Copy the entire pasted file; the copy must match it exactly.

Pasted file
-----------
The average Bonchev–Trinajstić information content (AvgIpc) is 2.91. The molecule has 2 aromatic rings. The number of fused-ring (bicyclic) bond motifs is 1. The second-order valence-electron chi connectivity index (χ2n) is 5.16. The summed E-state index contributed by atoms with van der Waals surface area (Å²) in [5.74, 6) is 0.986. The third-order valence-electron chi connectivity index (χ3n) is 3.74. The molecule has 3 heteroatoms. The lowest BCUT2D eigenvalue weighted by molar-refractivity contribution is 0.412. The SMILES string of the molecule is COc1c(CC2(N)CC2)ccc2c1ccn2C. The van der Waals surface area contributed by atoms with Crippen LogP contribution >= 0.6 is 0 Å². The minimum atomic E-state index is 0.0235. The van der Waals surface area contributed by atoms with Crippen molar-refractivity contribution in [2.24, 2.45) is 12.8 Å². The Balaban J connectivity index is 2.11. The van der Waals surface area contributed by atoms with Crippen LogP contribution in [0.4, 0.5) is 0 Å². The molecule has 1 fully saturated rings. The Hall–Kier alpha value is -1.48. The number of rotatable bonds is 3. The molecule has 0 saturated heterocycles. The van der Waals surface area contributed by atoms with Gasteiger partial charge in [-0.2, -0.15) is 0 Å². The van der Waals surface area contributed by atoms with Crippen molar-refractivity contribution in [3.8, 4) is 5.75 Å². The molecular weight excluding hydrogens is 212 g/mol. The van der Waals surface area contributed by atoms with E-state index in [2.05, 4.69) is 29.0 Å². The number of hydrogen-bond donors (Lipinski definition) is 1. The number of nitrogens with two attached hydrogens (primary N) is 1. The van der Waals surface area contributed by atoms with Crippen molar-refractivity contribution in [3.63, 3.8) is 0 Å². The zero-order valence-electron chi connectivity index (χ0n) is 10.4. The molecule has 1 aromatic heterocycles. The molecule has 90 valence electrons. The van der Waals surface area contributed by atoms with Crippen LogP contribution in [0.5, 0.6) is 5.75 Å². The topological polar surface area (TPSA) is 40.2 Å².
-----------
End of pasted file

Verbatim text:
The average Bonchev–Trinajstić information content (AvgIpc) is 2.91. The molecule has 2 aromatic rings. The number of fused-ring (bicyclic) bond motifs is 1. The second-order valence-electron chi connectivity index (χ2n) is 5.16. The summed E-state index contributed by atoms with van der Waals surface area (Å²) in [5.74, 6) is 0.986. The third-order valence-electron chi connectivity index (χ3n) is 3.74. The molecule has 3 heteroatoms. The lowest BCUT2D eigenvalue weighted by molar-refractivity contribution is 0.412. The SMILES string of the molecule is COc1c(CC2(N)CC2)ccc2c1ccn2C. The van der Waals surface area contributed by atoms with Crippen LogP contribution >= 0.6 is 0 Å². The minimum atomic E-state index is 0.0235. The van der Waals surface area contributed by atoms with Crippen molar-refractivity contribution in [2.24, 2.45) is 12.8 Å². The Balaban J connectivity index is 2.11. The van der Waals surface area contributed by atoms with Crippen LogP contribution in [0.4, 0.5) is 0 Å². The molecule has 1 fully saturated rings. The Hall–Kier alpha value is -1.48. The number of rotatable bonds is 3. The molecule has 0 saturated heterocycles. The van der Waals surface area contributed by atoms with Gasteiger partial charge in [-0.2, -0.15) is 0 Å². The van der Waals surface area contributed by atoms with Crippen molar-refractivity contribution in [3.8, 4) is 5.75 Å². The molecular weight excluding hydrogens is 212 g/mol. The van der Waals surface area contributed by atoms with E-state index in [2.05, 4.69) is 29.0 Å². The number of hydrogen-bond donors (Lipinski definition) is 1. The number of nitrogens with two attached hydrogens (primary N) is 1. The van der Waals surface area contributed by atoms with Crippen molar-refractivity contribution in [3.63, 3.8) is 0 Å². The zero-order valence-electron chi connectivity index (χ0n) is 10.4. The molecule has 1 aromatic heterocycles. The molecule has 90 valence electrons. The van der Waals surface area contributed by atoms with Crippen LogP contribution in [0.5, 0.6) is 5.75 Å². The topological polar surface area (TPSA) is 40.2 Å².